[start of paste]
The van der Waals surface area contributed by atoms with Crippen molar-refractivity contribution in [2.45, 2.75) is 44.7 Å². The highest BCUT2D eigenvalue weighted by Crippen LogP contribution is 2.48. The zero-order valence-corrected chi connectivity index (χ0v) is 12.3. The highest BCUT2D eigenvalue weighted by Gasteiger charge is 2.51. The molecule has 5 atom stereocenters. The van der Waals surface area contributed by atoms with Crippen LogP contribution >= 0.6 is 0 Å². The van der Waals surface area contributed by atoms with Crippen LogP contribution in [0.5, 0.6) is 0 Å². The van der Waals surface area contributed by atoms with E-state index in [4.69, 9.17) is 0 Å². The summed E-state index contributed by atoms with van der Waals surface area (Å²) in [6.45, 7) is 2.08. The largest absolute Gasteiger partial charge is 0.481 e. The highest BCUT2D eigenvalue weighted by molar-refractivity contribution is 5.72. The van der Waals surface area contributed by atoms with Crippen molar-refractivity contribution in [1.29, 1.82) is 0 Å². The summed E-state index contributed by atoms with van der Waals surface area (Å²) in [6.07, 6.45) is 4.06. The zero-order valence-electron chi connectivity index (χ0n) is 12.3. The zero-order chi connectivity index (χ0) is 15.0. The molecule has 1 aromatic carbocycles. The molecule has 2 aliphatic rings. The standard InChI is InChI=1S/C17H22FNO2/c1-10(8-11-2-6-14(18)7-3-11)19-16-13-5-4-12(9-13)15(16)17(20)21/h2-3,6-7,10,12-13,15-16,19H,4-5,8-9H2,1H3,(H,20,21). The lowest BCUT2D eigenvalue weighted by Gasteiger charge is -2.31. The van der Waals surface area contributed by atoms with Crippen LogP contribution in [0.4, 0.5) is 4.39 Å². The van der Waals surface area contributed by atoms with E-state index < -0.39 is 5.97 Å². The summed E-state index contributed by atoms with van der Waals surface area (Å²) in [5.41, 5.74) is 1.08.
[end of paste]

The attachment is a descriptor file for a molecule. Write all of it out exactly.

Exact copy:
The van der Waals surface area contributed by atoms with Crippen molar-refractivity contribution in [2.45, 2.75) is 44.7 Å². The highest BCUT2D eigenvalue weighted by Crippen LogP contribution is 2.48. The zero-order valence-corrected chi connectivity index (χ0v) is 12.3. The highest BCUT2D eigenvalue weighted by Gasteiger charge is 2.51. The molecule has 5 atom stereocenters. The van der Waals surface area contributed by atoms with Crippen LogP contribution >= 0.6 is 0 Å². The van der Waals surface area contributed by atoms with Crippen LogP contribution in [0.5, 0.6) is 0 Å². The van der Waals surface area contributed by atoms with E-state index in [4.69, 9.17) is 0 Å². The summed E-state index contributed by atoms with van der Waals surface area (Å²) in [6.45, 7) is 2.08. The largest absolute Gasteiger partial charge is 0.481 e. The highest BCUT2D eigenvalue weighted by molar-refractivity contribution is 5.72. The van der Waals surface area contributed by atoms with Crippen molar-refractivity contribution in [1.29, 1.82) is 0 Å². The summed E-state index contributed by atoms with van der Waals surface area (Å²) in [6.07, 6.45) is 4.06. The zero-order valence-electron chi connectivity index (χ0n) is 12.3. The zero-order chi connectivity index (χ0) is 15.0. The molecule has 1 aromatic carbocycles. The molecule has 2 aliphatic rings. The standard InChI is InChI=1S/C17H22FNO2/c1-10(8-11-2-6-14(18)7-3-11)19-16-13-5-4-12(9-13)15(16)17(20)21/h2-3,6-7,10,12-13,15-16,19H,4-5,8-9H2,1H3,(H,20,21). The lowest BCUT2D eigenvalue weighted by Gasteiger charge is -2.31. The van der Waals surface area contributed by atoms with Crippen LogP contribution in [0.4, 0.5) is 4.39 Å². The van der Waals surface area contributed by atoms with E-state index < -0.39 is 5.97 Å². The summed E-state index contributed by atoms with van der Waals surface area (Å²) in [5.41, 5.74) is 1.08.